March 2, 2021

Run Long, Run Healthy

March 2, 2021

Maintain performance on just two workouts a week
It’s one of the essential running and fitness questions: When time gets tight, or maybe you’re injured, what’s the minimal training required to maintain your performance level? After all, you worked hard to get in shape; of course you want to preserve your gains. The answer, according to this narrative review, is two workouts a week of 13 to 26 minutes as long as usual exercise intensity (exercising heart rate) is maintained” or perhaps increased. More at J of Strength & Conditioning Research.

Then keep it going through the decades
A group of 39 men and one amazing woman,  Joan Benoit Samuelson, have run a sub-3-hour marathon in five chronological decades (1970s-2010s). They slowed by an average of just 63 seconds per year. How? With high motivation that helped them maintain a consistent training program. More at Podium Runner.

Get your feet off the ground … fast as you can
While bouncy strides are thought to be wasteful, it’s nonetheless true that air-time is good, and ground-time is inefficient. A key running goal is generally to minimize ground-contact while maximizing your flight time. This study showed that Kenyan women use this approach to attain a high running economy. More at J of Strength & Conditioning Research.

CBD oil appears to reduce muscle soreness post workouts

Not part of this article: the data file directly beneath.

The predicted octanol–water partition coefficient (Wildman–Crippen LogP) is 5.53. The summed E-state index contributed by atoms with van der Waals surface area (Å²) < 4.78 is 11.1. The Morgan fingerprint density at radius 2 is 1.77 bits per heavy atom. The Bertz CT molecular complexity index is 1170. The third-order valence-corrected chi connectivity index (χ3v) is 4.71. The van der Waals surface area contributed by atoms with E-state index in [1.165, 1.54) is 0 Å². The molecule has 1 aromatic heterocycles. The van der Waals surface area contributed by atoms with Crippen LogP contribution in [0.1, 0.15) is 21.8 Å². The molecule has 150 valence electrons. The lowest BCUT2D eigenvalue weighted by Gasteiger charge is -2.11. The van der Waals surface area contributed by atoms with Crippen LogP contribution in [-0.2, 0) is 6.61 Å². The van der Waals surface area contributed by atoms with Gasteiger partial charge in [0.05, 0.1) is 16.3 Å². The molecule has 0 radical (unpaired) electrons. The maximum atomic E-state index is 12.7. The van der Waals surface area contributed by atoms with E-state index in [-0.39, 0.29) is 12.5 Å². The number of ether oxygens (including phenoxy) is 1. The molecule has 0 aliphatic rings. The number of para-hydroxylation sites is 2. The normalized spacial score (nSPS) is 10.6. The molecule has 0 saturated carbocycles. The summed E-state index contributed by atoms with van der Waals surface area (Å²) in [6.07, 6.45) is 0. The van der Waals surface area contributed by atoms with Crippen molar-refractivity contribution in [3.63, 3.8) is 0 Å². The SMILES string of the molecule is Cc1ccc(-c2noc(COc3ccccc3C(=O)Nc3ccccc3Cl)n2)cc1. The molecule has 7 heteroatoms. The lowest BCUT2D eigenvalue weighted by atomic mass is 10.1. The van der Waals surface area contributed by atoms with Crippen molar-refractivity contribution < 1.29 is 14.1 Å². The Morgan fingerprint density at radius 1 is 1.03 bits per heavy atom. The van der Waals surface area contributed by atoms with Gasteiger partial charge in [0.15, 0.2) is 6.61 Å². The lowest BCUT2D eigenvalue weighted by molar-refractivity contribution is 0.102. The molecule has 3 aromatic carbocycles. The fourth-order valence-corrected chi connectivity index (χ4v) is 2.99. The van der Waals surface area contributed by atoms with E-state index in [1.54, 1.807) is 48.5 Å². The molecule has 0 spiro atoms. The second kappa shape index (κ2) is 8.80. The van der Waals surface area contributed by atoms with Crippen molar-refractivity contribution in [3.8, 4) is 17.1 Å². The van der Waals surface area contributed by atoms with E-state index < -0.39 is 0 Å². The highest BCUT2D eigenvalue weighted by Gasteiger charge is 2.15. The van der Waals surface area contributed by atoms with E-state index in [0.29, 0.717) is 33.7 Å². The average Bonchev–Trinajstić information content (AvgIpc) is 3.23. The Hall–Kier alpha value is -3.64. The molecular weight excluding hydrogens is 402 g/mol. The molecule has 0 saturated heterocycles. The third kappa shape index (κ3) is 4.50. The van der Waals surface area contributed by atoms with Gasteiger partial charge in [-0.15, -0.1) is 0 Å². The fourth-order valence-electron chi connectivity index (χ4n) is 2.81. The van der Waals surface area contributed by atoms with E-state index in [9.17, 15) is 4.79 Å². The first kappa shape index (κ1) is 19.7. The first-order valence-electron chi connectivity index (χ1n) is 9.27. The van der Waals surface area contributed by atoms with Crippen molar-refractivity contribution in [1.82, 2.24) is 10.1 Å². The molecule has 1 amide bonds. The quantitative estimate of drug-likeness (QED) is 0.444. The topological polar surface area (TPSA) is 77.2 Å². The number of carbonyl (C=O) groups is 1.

A group of researchers from the University of South Carolina explored how consumption of a Cannabidiol (CBD) solution would affect delayed onset muscle soreness in trained subjects. It worked well, appearing to have “a significant influence on muscle soreness … when consumed immediately after strenuous exercise.” CBD is one of the non-psychoactive components of the cannabis plant. More at Int J of Phys Ed, Sports & Health. 

Caffeine for improved endurance? Yes! Supporting body and mind
A scientific consensus statement offers strong support for caffeine’s ability to improve endurance performance. “Aerobic endurance appears to be the form of exercise with the most consistent moderate-to-large benefits from caffeine use.” Take 3-6 mg per kg of your body weight (= 1.4-2.8 mg/lb) about 60 minutes before exercise. Caff from chewing gums might take less time. Caff is also “ergogenic for cognitive function” and works well in the heat and at altitude. More at J Int Society of Sports Nutrition.